Despite their name, customer loyalty programs are not really about instilling loyalty. A more accurate name might be customer data-gathering mechanisms (really rolls off the tongue, doesn’t it?). It may not sound pretty, but loyalty — meaning more shopper visits and increased spend — are essentially happy by-products of a successful program, not its primary goal. One of the first retailers to recognize the value of gathering customer data that could be tied to individual shopper activity was Tesco. Today, retailers can access multiple sources of customer data, from online activity and social networks to smartphone tracking. However, back in the 1990s when the Tesco Clubcard was born, the state-of-the-art method for data gathering was a loyalty program, or a loyalty scheme as they are called in the UK.

#RIC19: What Next-Gen Retail CEOs Can Learn From Macy’s Innovation Formula

Top photo: 3DEN space in Hudson Yards Right photo: Parinda Muley, VP of Innovation and Business Development at Macy's The 2019 Retail Innovation Conference featured an intriguing duality within today’s retail landscape, showcasing new companies that have been setting up unconventional physical spaces alongside traditional retailers doing everything they can to bring their brick-and-mortar experiences up to speed. Two sessions captured this dynamic perfectly: the closing panel moderated by b8ta CEO Vibhu Norby, and a presentation from Parinda Muley, VP of Innovation and Business Development at Macy’s. The event’s closing panel discussion, titled: CEO Exchange: New Ways to Succeed In Physical Retail, featured CEOs of three growing startup businesses (3DEN, Batch and Iris Nova) sharing the stories of their Hudson Yards locations and revealing how they have carved out their experiences. Muley’s presentation highlighted four key ingredients that the department store has adopted to change its formula: 1. Ensure top leadership, engagement and support; 2. Build a dedicated team; 3. Create a balance of tradition and disruption; and 4. Understand customer behavior.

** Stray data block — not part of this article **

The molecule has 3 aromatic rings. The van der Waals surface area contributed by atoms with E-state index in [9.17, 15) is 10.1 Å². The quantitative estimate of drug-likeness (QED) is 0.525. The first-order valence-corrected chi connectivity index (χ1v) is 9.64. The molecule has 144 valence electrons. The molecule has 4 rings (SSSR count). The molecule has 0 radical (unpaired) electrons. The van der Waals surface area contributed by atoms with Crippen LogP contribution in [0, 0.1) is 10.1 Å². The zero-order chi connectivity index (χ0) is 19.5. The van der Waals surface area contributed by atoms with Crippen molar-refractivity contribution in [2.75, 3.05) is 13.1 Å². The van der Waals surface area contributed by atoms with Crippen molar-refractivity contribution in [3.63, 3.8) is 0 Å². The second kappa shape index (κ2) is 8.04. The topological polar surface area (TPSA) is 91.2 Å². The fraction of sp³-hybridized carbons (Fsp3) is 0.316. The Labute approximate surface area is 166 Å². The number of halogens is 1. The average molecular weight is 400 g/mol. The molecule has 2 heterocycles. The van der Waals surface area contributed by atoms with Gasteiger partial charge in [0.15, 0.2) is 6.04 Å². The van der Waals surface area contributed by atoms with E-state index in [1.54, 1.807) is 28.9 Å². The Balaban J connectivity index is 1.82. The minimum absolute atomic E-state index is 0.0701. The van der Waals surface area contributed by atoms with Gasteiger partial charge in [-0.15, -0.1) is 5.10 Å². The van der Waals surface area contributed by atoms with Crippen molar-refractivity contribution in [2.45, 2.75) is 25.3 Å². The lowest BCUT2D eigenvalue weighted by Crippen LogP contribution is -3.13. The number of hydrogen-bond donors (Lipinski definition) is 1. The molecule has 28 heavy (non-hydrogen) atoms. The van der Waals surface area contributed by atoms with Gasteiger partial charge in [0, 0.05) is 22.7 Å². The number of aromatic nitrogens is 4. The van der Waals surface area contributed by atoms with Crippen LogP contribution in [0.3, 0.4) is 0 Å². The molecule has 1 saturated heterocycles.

#RIC19: Income Shapes Millennials’ Behavior More Than Age

Kasey Lobaugh, Deloitte It’s a convenient form of demographic shorthand to lump together all Millennials as a single coherent customer segment, but retailers would do better to focus on how much money these shoppers have versus how old they are, according to new research from Deloitte. “Millennials are a generational cohort but they are not a behavioral one,” said Kasey Lobaugh, Principal and Chief Retail Innovation Officer at Deloitte. “People behave more like their income than they do their age.” Lobaugh led a panel discussion, titled: The Consumer Is Changing, But Perhaps Not How You Think at the 2019 Retail Innovation Conference. He began with a preview of Deloitte research that applied an economic and behavioral lens to Millennials, and to shoppers in general. “The ‘noise’ in the industry is that customers are not spending on products in favor of services and experiences, that they are no longer loyal, and that they are time-starved,” said Lobaugh. While these descriptions may fit high-income Millennials in urban areas, “there are a whole bunch of consumers that are different from the Millennials living in New York City,” he noted.

#RIC19: Quick Quotes From The Retail Innovation Conference